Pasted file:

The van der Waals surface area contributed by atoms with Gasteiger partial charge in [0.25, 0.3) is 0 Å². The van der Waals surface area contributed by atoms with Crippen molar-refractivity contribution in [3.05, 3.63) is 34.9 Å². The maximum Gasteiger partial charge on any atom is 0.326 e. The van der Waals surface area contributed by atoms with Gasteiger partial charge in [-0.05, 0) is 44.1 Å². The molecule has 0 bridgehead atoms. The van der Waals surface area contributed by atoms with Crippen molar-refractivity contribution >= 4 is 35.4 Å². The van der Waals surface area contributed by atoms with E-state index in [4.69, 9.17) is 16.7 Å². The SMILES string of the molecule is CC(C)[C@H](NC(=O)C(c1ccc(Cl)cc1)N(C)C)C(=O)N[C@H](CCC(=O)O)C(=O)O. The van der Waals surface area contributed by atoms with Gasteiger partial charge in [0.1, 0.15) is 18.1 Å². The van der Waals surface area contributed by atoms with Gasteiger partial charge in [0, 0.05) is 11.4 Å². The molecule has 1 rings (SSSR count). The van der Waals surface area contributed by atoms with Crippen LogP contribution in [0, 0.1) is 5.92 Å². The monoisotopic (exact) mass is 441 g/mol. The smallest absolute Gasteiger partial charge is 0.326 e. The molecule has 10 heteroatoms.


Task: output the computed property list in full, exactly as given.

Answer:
The van der Waals surface area contributed by atoms with Gasteiger partial charge in [0.25, 0.3) is 0 Å². The van der Waals surface area contributed by atoms with Crippen molar-refractivity contribution in [3.05, 3.63) is 34.9 Å². The maximum Gasteiger partial charge on any atom is 0.326 e. The van der Waals surface area contributed by atoms with Gasteiger partial charge in [-0.05, 0) is 44.1 Å². The molecule has 0 bridgehead atoms. The van der Waals surface area contributed by atoms with Crippen molar-refractivity contribution >= 4 is 35.4 Å². The van der Waals surface area contributed by atoms with E-state index in [4.69, 9.17) is 16.7 Å². The SMILES string of the molecule is CC(C)[C@H](NC(=O)C(c1ccc(Cl)cc1)N(C)C)C(=O)N[C@H](CCC(=O)O)C(=O)O. The van der Waals surface area contributed by atoms with Gasteiger partial charge in [0.1, 0.15) is 18.1 Å². The van der Waals surface area contributed by atoms with Gasteiger partial charge in [0, 0.05) is 11.4 Å². The molecule has 1 rings (SSSR count). The van der Waals surface area contributed by atoms with Crippen LogP contribution in [0, 0.1) is 5.92 Å². The monoisotopic (exact) mass is 441 g/mol. The smallest absolute Gasteiger partial charge is 0.326 e. The molecule has 10 heteroatoms.